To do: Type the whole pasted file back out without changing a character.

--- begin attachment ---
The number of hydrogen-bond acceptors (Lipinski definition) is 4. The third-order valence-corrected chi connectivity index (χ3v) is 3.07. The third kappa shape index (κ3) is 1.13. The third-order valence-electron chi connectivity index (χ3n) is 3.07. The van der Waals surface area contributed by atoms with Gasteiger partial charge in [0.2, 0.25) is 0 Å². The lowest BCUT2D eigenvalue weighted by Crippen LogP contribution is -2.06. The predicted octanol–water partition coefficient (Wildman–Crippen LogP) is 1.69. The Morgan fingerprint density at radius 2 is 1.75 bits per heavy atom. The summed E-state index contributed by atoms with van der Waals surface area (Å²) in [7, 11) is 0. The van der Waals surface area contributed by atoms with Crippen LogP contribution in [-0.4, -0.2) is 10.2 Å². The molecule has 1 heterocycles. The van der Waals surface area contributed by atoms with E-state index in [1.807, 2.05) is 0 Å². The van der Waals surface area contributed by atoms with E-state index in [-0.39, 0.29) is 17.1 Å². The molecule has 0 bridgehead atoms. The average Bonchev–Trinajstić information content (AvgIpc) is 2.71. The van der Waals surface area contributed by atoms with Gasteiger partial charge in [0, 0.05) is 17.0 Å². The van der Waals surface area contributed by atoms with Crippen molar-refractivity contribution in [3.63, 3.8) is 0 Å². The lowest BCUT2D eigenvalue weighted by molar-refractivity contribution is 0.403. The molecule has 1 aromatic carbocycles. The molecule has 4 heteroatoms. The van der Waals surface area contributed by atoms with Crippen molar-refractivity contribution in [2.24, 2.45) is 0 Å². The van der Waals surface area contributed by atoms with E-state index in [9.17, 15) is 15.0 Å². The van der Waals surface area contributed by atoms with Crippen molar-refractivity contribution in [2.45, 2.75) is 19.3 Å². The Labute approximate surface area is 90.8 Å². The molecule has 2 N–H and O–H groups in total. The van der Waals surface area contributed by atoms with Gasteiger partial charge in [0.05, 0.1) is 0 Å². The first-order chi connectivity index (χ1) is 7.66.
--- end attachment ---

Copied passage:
The number of hydrogen-bond acceptors (Lipinski definition) is 4. The third-order valence-corrected chi connectivity index (χ3v) is 3.07. The third kappa shape index (κ3) is 1.13. The third-order valence-electron chi connectivity index (χ3n) is 3.07. The van der Waals surface area contributed by atoms with Gasteiger partial charge in [0.2, 0.25) is 0 Å². The lowest BCUT2D eigenvalue weighted by Crippen LogP contribution is -2.06. The predicted octanol–water partition coefficient (Wildman–Crippen LogP) is 1.69. The Morgan fingerprint density at radius 2 is 1.75 bits per heavy atom. The summed E-state index contributed by atoms with van der Waals surface area (Å²) in [7, 11) is 0. The van der Waals surface area contributed by atoms with Crippen LogP contribution in [-0.4, -0.2) is 10.2 Å². The molecule has 1 heterocycles. The van der Waals surface area contributed by atoms with E-state index in [1.807, 2.05) is 0 Å². The van der Waals surface area contributed by atoms with E-state index in [-0.39, 0.29) is 17.1 Å². The molecule has 0 bridgehead atoms. The average Bonchev–Trinajstić information content (AvgIpc) is 2.71. The van der Waals surface area contributed by atoms with Gasteiger partial charge in [0, 0.05) is 17.0 Å². The van der Waals surface area contributed by atoms with Crippen molar-refractivity contribution in [3.63, 3.8) is 0 Å². The lowest BCUT2D eigenvalue weighted by molar-refractivity contribution is 0.403. The molecule has 1 aromatic carbocycles. The molecule has 4 heteroatoms. The van der Waals surface area contributed by atoms with Crippen molar-refractivity contribution in [2.24, 2.45) is 0 Å². The van der Waals surface area contributed by atoms with E-state index in [9.17, 15) is 15.0 Å². The van der Waals surface area contributed by atoms with Crippen molar-refractivity contribution in [2.45, 2.75) is 19.3 Å². The Labute approximate surface area is 90.8 Å². The molecule has 2 N–H and O–H groups in total. The van der Waals surface area contributed by atoms with Gasteiger partial charge in [0.05, 0.1) is 0 Å². The first-order chi connectivity index (χ1) is 7.66.